#MeToo and #TimesUp are supposed to empower women, to give hope to a generation of young women that they will never suffer the indignities that we have. In many ways, I see hope in this movement. Then I spend time around middle school kids and realize we might be missing the mark.
Will vengeance make any of this better? Is there any amount of money that can ease the pain or heal the wounds on our souls? I don’t think so. Let us strip everything away from those who have harmed us and we still feel the pain. We still resent the loss of innocence, the betrayal. So, I ask you, would it not be more prudent to address the issue in our young people? Would we not do the most good by affecting change in the younger generations?
Sometimes, I forget how early it started for me. I admit to being lucky that I could play baseball with the boys at the end of the street and join my Dad for football games at Notre Dame – traditionally a guy’s trip. There were still definitive gender roles, colors, and expectations. I conformed for too long, a truth that leaves me ashamed. By the time I found myself, my voice, I found it the hard way.
There’s no point in sharing what the “hard way” was for me, I’m sure you have your own story. But, I made changes and I vowed to raise my daughter to be strong from a young age. My daughter wore very little pink. She watched football with her dad and I.
It was, obviously, no surprise when Autumn asked to play football. I did not refuse her. Of course, her dad had to coach because the men did not want a girl to play. Some parents (and coaches) yelled for their boys to “get the girl” and had their players target her. She did not give up. The second year Autumn played, another girl joined the league. Just two girls in a league of boys at an age where girls tended to be bigger than their counterparts. Still, it was “wrong” and people were appalled that I allowed my “little girl” to play football.
Autumn quit football, not by her choice, and she misses it every day. She allowed her dad to talk her out of it when the league she played in would no longer allow her because she didn’t attend school there. This decision is one that will haunt Autumn forever but it has driven her to fight harder in everything else she does. Ultimately, Autumn knows that while she loved football, she has softball in her soul. When given the chance to try football again, she did not want to risk injury that would keep her out of softball.
I wrote a piece not long ago about the importance of sports for girls. I still maintain that sports are important to girls for many reasons and we are failing them miserably despite Title IX. You can read my post and Autumn will be expanding on this issue soon so I don’t want to rain on her parade. But, sports are not the only way we are failing our young women. We fail them every day by turning a blind eye, by laughing off behaviors that should be denounced. In this way, we do our boys a disservice too. We should be teaching them right from wrong.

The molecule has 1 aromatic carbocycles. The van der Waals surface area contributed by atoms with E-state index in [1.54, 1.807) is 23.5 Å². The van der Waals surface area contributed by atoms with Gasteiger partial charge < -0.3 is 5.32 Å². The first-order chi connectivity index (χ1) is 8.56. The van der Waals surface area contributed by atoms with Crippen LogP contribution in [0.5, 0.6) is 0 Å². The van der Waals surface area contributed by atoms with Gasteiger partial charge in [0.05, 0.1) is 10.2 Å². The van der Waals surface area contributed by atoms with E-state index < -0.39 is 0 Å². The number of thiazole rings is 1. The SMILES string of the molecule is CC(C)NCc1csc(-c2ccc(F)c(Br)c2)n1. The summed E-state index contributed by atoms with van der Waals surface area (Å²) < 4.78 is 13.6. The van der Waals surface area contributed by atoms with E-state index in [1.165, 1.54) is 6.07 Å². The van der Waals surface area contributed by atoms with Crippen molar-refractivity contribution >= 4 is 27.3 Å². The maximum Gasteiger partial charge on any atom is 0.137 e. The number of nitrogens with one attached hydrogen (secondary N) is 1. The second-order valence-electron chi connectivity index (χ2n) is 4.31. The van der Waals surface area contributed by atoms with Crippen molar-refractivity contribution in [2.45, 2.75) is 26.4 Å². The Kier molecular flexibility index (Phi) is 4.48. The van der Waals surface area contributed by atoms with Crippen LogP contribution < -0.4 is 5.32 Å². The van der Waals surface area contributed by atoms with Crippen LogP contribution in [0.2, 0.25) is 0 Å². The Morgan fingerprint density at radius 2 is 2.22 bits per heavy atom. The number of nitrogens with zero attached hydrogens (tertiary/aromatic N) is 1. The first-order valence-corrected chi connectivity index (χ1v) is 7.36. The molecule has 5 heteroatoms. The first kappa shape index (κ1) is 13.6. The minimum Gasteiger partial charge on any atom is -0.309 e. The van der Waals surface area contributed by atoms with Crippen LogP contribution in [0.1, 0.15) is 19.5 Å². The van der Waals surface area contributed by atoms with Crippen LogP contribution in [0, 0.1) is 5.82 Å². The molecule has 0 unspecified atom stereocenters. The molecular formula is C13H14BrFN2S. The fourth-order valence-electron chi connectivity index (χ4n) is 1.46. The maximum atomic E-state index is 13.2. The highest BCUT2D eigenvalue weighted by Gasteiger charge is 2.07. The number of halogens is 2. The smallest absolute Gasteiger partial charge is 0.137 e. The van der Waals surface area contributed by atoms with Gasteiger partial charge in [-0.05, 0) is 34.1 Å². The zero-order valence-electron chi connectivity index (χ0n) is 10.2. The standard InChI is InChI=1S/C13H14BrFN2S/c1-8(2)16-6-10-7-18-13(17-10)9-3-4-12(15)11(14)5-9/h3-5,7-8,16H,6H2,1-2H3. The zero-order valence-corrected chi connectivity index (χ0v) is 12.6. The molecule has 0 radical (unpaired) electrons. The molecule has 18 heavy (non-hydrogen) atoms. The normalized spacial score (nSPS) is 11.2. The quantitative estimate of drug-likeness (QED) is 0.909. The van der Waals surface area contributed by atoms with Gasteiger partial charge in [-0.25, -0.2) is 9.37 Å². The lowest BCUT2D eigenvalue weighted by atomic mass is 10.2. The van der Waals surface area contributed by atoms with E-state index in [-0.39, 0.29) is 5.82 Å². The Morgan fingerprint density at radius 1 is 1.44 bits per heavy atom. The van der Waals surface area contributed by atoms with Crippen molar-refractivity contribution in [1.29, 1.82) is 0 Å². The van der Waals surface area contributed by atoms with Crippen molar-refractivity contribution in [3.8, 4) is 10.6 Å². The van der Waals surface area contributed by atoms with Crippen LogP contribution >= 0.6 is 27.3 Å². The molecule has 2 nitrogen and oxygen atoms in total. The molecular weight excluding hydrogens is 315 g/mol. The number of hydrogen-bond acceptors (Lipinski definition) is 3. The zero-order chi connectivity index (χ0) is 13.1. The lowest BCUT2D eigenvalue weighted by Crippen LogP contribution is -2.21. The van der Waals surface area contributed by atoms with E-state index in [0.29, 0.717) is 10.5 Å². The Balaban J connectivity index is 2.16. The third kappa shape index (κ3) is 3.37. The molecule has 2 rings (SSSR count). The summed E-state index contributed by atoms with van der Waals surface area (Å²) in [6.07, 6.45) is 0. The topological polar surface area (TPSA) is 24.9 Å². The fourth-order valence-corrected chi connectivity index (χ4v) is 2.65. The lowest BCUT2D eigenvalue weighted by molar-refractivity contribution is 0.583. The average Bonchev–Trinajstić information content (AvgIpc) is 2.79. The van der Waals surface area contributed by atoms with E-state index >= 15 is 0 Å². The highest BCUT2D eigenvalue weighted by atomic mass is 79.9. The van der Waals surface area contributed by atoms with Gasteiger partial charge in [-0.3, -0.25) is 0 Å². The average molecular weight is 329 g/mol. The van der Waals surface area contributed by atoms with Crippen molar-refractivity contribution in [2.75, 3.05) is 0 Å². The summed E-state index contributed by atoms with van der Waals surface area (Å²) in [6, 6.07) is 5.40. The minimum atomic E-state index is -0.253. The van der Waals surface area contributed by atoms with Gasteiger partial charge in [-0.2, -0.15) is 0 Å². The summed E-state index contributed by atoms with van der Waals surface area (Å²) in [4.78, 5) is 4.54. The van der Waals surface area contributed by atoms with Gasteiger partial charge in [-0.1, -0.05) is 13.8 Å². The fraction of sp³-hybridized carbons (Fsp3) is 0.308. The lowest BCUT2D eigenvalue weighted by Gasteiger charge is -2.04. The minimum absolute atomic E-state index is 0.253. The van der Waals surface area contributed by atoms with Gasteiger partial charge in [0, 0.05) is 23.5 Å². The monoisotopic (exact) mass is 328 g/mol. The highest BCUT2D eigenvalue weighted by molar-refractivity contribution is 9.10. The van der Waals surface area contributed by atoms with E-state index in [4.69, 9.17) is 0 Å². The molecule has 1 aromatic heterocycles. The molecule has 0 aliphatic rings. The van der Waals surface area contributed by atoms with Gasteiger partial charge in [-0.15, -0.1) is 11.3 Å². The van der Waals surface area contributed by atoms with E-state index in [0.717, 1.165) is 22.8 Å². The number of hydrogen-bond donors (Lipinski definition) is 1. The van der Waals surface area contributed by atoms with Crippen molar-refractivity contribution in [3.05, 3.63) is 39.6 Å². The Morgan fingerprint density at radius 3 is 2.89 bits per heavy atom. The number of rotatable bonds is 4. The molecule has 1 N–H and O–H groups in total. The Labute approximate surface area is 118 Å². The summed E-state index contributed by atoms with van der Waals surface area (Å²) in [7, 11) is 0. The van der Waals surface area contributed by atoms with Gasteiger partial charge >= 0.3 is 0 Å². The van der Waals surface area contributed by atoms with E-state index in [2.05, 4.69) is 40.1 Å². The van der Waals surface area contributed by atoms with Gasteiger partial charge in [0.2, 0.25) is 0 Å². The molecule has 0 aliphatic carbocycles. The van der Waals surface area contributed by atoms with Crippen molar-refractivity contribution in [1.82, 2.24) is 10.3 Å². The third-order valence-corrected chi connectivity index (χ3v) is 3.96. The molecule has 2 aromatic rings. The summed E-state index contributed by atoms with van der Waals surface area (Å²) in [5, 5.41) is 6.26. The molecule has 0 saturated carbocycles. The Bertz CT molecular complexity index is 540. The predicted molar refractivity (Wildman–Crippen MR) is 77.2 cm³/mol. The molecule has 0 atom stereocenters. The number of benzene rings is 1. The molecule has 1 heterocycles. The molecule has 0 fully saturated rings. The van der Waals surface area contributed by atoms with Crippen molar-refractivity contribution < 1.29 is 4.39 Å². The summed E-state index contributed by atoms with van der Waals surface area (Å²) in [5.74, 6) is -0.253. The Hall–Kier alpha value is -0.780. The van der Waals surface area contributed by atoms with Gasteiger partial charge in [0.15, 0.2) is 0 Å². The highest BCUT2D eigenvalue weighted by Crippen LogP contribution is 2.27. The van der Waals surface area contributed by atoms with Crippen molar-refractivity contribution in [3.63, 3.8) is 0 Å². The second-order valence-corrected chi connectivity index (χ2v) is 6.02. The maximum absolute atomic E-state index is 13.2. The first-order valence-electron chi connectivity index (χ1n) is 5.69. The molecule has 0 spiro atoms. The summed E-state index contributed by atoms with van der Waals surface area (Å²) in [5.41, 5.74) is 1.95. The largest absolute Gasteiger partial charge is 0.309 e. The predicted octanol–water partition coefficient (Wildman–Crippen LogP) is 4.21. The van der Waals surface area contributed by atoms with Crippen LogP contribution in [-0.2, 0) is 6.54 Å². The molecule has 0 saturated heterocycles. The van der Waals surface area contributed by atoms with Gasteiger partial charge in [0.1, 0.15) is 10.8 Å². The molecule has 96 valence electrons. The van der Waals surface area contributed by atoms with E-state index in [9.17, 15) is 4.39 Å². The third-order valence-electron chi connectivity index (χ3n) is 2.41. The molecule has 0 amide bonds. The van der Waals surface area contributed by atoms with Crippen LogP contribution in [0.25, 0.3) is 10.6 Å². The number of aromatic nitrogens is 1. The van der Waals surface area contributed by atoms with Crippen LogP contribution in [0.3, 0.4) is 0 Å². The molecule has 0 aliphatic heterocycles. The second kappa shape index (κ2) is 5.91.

Just last week, a man told me “boys don’t know what they are saying” when I expressed outrage that a 12-year-old male asked a 12-year-old female (in the middle of class) if he could “pop her cherry.”
Do you know how many people have dismissed a boy’s comment that if said by a man would be considered sexual harassment? Just last week, a man told me “boys don’t know what they are saying” when I expressed outrage that a 12-year-old male asked a 12-year-old female (in the middle of class) if he could “pop her cherry.” I don’t give a shit whether that kid knows what he is saying or not. Somebody tell him it is not okay, tell him what it means and that it is sexual harassment, plain and simple. It should not be permissible in school or anywhere.
Autumn came home one day, shortly after Harvey Weinstein entered “rehab” to tell me that a boy walked around lunch with a petition to “free Harvey Weinstein.” The reactions ranged from disgust to dismissal but never addressed by an adult.
Bra snapping, inappropriate lists, inappropriate pictures, and the surge of social media contribute to low self esteem, bullying, and harassment. The boys learn this behavior somewhere. Girls learn to be objectified. This behavior is accepted and ingrained like a sick, twisted tradition.
How can we expect women, especially young women, to break out of the old ways if we do not empower them, if we do not teach them to do so? There is more at stake than self respect and self esteem. We need to give our young people the tools to treat each other as equals. Of course, it is about more than gender, but for argument’s sake, I’m talking gender.
The boys learn this behavior somewhere. Girls learn to be objectified. This behavior is accepted and ingrained like a sick, twisted tradition.
We need to teach our young people that the genders are different but equal. A good start would be leveling the playing field in sports and extracurriculars. When we hear inappropriate conversations among young people, we should discuss it with them. We need to call out what is wrong and instruct why it is wrong.
Draw attention to adults who exhibit the behaviors sparked by #MeToo and #TimesUp. Stop glorifying those who detract from the efforts. I realize the difficulty of this effort given the current leader of America, but surely if enough people join in we can drown it out.
I truly hope things change. Not just for my daughter but for my son, for the grandchildren I hope to have some day.